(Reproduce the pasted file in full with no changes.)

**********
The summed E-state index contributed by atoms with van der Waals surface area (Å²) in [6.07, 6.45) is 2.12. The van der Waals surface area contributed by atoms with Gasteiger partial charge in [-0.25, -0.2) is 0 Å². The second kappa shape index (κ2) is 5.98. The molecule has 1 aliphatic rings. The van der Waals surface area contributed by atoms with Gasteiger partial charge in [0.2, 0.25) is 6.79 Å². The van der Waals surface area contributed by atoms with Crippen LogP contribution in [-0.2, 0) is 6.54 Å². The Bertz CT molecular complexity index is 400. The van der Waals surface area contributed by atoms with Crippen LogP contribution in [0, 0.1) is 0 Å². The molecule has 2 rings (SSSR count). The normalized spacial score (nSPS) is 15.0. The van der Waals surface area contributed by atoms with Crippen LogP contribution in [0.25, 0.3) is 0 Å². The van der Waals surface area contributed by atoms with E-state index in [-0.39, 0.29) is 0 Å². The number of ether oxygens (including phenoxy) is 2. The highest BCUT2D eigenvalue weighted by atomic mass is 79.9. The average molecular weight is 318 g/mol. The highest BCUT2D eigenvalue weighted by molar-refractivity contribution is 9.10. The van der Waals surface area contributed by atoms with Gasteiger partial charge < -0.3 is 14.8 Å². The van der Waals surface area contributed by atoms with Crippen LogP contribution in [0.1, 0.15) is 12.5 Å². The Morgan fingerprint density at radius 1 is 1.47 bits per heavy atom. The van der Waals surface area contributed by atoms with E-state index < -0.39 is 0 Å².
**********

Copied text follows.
The summed E-state index contributed by atoms with van der Waals surface area (Å²) in [6.07, 6.45) is 2.12. The van der Waals surface area contributed by atoms with Gasteiger partial charge in [-0.25, -0.2) is 0 Å². The second kappa shape index (κ2) is 5.98. The molecule has 1 aliphatic rings. The van der Waals surface area contributed by atoms with Gasteiger partial charge in [0.2, 0.25) is 6.79 Å². The van der Waals surface area contributed by atoms with Crippen LogP contribution in [-0.2, 0) is 6.54 Å². The Bertz CT molecular complexity index is 400. The van der Waals surface area contributed by atoms with Crippen LogP contribution in [0, 0.1) is 0 Å². The molecule has 2 rings (SSSR count). The normalized spacial score (nSPS) is 15.0. The van der Waals surface area contributed by atoms with Crippen LogP contribution in [0.25, 0.3) is 0 Å². The van der Waals surface area contributed by atoms with E-state index in [-0.39, 0.29) is 0 Å². The number of ether oxygens (including phenoxy) is 2. The highest BCUT2D eigenvalue weighted by atomic mass is 79.9. The average molecular weight is 318 g/mol. The highest BCUT2D eigenvalue weighted by molar-refractivity contribution is 9.10. The van der Waals surface area contributed by atoms with Gasteiger partial charge < -0.3 is 14.8 Å². The van der Waals surface area contributed by atoms with Crippen LogP contribution in [0.1, 0.15) is 12.5 Å². The Morgan fingerprint density at radius 1 is 1.47 bits per heavy atom. The van der Waals surface area contributed by atoms with E-state index < -0.39 is 0 Å².